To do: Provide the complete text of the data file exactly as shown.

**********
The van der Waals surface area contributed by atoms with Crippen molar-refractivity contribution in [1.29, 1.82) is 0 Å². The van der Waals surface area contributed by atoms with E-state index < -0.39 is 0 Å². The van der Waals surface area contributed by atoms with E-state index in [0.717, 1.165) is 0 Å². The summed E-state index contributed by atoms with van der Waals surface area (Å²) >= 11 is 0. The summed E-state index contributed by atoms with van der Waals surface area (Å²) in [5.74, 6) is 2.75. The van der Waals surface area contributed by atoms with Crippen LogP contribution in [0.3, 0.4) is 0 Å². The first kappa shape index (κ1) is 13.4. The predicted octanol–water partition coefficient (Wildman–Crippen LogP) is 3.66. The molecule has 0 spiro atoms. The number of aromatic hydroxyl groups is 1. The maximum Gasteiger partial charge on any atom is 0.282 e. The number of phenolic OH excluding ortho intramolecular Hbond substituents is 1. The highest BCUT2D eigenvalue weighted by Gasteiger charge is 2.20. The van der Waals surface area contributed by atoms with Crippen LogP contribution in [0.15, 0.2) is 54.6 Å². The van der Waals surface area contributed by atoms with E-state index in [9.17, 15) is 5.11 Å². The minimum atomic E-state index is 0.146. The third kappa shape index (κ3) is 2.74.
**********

The van der Waals surface area contributed by atoms with Crippen molar-refractivity contribution in [1.29, 1.82) is 0 Å². The van der Waals surface area contributed by atoms with E-state index < -0.39 is 0 Å². The van der Waals surface area contributed by atoms with E-state index in [0.717, 1.165) is 0 Å². The summed E-state index contributed by atoms with van der Waals surface area (Å²) >= 11 is 0. The summed E-state index contributed by atoms with van der Waals surface area (Å²) in [5.74, 6) is 2.75. The van der Waals surface area contributed by atoms with Crippen LogP contribution in [0.3, 0.4) is 0 Å². The first kappa shape index (κ1) is 13.4. The predicted octanol–water partition coefficient (Wildman–Crippen LogP) is 3.66. The molecule has 0 spiro atoms. The number of aromatic hydroxyl groups is 1. The maximum Gasteiger partial charge on any atom is 0.282 e. The number of phenolic OH excluding ortho intramolecular Hbond substituents is 1. The highest BCUT2D eigenvalue weighted by Gasteiger charge is 2.20. The van der Waals surface area contributed by atoms with Crippen LogP contribution in [0.15, 0.2) is 54.6 Å². The van der Waals surface area contributed by atoms with E-state index in [9.17, 15) is 5.11 Å². The minimum atomic E-state index is 0.146. The third kappa shape index (κ3) is 2.74.